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I recently heard that Patrick Stewart wanted to leave TNG in the middle of his contract...something about his wanting more creative control of his character. I believe that this negotiation took place the summer of the horrible cliffhanger for Best of Both Worlds (at the end of Season 3) and they were going to kill off Locutus if Stewart didn't return. I also heard that Jonathan Frakes was instrumental in convincing him not to quit.

Is there truth to this rumour?

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    Sir Patrick Stewart is regularly on Twitter. Why not ask him directly? :) – Craig Constantine Feb 13 '13 at 12:08
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    Better yet, link him to this question so he can answer it here. – DampeS8N Feb 13 '13 at 17:19
  • I agree with @DampeS8N, which will be highly unfortunate if he wants to answer and the question is closed. So I'm not VTCing (at least, not yet). – Izkata Feb 15 '13 at 0:07
  • I suspect the OP is conflating Stewart with writer / producer Michael Piller's desire to leave after season 3 (and deliberately writing Best of Both Worlds w/ a tough cliffhanger since the thought he wouldn't be the one to deal with resolving it) - memory-alpha.wikia.com/wiki/Michael_Piller \ memory-alpha.wikia.com/wiki/The_Best_of_Both_Worlds_(episode) – NKCampbell Jun 20 '16 at 20:53
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The source appears to be William Shatner's documentary Chaos on the Bridge and detailed here

Stewart was famously The Serious One among the cast in the show's early days, and wasn't pleased when the other actors took time to goof off on set, but his stern focus apparently hit a new level early in Season 2 when he refused to read a particular line in a script. In Shatner's film, showrunner Maurice Hurley claims that, when he got the call from the set that Stewart was refusing to go on, he responded with "Fire them all," and declared he would blow up the Enterprise and rebuild the second season with an entirely new crew.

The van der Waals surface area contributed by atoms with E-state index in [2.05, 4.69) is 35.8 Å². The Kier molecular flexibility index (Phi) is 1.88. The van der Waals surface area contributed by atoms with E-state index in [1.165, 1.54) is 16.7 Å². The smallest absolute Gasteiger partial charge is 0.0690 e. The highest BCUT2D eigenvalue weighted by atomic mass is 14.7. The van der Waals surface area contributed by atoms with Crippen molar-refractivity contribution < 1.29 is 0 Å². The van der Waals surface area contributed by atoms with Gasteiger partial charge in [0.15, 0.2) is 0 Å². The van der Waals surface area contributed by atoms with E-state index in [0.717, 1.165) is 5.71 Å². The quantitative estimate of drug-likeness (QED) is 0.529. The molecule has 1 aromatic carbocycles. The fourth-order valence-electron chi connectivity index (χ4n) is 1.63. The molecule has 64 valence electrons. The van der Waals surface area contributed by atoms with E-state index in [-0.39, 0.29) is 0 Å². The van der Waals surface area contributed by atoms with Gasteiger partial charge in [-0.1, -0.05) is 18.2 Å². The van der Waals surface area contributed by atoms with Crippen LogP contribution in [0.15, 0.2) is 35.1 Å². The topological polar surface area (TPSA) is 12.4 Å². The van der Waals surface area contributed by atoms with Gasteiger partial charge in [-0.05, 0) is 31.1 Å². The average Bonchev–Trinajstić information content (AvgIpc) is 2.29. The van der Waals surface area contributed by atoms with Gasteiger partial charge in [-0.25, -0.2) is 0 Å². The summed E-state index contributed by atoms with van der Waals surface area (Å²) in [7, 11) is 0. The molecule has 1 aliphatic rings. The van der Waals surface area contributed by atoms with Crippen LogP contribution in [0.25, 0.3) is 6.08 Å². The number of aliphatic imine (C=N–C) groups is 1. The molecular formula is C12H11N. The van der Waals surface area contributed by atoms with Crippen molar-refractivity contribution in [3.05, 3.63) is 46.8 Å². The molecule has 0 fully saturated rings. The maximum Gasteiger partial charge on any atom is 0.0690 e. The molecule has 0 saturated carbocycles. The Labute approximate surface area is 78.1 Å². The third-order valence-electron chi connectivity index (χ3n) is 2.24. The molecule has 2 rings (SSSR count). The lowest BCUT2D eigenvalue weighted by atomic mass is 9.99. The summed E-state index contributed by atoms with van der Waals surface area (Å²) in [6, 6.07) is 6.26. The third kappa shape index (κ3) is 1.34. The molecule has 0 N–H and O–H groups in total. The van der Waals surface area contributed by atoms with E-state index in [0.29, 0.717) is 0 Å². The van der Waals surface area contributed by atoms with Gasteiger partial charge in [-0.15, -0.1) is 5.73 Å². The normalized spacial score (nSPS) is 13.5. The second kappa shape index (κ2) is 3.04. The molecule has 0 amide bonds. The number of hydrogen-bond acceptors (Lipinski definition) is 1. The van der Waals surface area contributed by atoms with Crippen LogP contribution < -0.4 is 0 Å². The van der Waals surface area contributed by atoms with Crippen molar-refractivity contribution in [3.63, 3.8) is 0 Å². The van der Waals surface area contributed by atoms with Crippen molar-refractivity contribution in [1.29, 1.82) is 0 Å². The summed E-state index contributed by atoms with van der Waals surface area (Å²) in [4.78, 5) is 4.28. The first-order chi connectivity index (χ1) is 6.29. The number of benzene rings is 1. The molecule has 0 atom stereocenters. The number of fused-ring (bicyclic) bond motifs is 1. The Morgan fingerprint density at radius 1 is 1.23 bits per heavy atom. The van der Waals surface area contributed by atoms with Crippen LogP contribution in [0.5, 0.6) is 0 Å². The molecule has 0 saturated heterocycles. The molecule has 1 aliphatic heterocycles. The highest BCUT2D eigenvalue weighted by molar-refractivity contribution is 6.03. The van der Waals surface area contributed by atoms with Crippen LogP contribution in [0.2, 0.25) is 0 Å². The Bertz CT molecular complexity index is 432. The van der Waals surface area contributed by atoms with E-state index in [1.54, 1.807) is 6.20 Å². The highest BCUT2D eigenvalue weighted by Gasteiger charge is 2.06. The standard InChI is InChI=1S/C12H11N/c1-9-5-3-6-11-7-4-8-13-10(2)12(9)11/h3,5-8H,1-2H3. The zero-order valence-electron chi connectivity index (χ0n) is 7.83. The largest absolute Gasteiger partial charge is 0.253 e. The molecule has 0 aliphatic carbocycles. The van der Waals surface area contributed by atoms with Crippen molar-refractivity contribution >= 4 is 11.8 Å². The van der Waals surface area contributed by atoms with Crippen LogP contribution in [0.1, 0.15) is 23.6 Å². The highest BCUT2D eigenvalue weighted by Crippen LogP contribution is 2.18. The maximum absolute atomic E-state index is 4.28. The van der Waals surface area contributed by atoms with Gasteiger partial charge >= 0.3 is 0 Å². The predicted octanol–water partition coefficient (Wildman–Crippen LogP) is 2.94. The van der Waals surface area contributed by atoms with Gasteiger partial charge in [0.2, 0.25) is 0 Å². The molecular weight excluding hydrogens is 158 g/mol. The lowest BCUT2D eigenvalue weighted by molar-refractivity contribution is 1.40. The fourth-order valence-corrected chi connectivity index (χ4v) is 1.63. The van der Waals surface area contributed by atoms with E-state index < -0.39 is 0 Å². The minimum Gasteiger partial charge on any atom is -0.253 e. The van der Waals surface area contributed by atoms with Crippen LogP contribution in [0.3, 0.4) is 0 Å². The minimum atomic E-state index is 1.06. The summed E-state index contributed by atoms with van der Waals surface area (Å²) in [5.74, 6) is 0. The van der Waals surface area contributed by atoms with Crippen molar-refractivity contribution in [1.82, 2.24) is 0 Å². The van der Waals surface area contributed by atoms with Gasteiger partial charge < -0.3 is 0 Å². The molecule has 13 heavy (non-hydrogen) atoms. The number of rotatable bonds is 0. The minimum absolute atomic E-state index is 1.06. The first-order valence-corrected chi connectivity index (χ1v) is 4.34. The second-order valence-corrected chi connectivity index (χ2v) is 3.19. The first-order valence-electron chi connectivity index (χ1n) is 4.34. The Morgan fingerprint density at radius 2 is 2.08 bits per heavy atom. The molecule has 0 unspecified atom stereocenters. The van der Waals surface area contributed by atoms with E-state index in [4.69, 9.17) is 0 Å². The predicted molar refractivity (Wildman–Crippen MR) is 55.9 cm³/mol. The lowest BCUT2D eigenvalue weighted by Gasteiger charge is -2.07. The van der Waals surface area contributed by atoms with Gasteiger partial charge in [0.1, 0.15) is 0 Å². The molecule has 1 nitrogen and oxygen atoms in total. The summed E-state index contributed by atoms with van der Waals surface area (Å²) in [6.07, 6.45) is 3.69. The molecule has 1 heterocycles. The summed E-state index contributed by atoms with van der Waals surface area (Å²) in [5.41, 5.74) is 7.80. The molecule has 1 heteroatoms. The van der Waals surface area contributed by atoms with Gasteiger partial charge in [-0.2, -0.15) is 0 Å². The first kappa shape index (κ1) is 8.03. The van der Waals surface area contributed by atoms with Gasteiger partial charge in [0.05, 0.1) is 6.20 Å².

The issue with Stewart eventually went up the ladder to John Pike, head of Paramount Television, who decided he'd settle the matter through a lunch meeting with Stewart. Pike, who knew how to play the Hollywood game, scheduled the lunch when he knew Stewart wouldn't have time to change out of his costume, and deliberately arrived 15 minutes late, so Stewart would have to sit alone in the executive dining room on the Paramount lot dressed as Captain Picard. When Pike finally arrived, he wasted no time.

“I say, ‘Patrick, let’s just cut through it. I do know that you’re creatively not being taxed. You’re going to have to bear with us for a couple more weeks, but we have already put the script in the works and we will write your character out,'" Pike said.

Stewart asked Pike, "What are you talking about?" and Pike responded, "The one thing I don't want is my lead actor unhappy." Instead of calling Pike's bluff, Stewart apparently relented, and according to Pike, he "never had another discussion" with Stewart about the issue.

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